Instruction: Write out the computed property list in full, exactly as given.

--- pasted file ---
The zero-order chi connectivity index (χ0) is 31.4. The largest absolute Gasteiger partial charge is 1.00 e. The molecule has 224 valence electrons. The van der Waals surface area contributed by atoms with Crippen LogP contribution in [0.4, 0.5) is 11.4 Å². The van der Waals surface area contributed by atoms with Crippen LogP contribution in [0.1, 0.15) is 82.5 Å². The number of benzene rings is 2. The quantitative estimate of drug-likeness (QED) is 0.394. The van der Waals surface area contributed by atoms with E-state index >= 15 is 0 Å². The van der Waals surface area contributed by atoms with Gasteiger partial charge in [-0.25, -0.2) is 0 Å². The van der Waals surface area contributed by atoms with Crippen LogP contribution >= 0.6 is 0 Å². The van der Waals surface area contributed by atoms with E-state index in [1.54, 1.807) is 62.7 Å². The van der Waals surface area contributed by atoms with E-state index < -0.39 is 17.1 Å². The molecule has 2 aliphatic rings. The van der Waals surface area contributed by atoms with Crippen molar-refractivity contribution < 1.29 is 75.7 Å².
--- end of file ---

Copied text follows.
The zero-order chi connectivity index (χ0) is 31.4. The largest absolute Gasteiger partial charge is 1.00 e. The molecule has 224 valence electrons. The van der Waals surface area contributed by atoms with Crippen LogP contribution in [0.4, 0.5) is 11.4 Å². The van der Waals surface area contributed by atoms with Crippen LogP contribution in [0.1, 0.15) is 82.5 Å². The number of benzene rings is 2. The quantitative estimate of drug-likeness (QED) is 0.394. The van der Waals surface area contributed by atoms with E-state index >= 15 is 0 Å². The van der Waals surface area contributed by atoms with Gasteiger partial charge in [-0.25, -0.2) is 0 Å². The van der Waals surface area contributed by atoms with Crippen LogP contribution >= 0.6 is 0 Å². The van der Waals surface area contributed by atoms with E-state index in [1.54, 1.807) is 62.7 Å². The van der Waals surface area contributed by atoms with E-state index < -0.39 is 17.1 Å². The molecule has 2 aliphatic rings. The van der Waals surface area contributed by atoms with Crippen molar-refractivity contribution < 1.29 is 75.7 Å².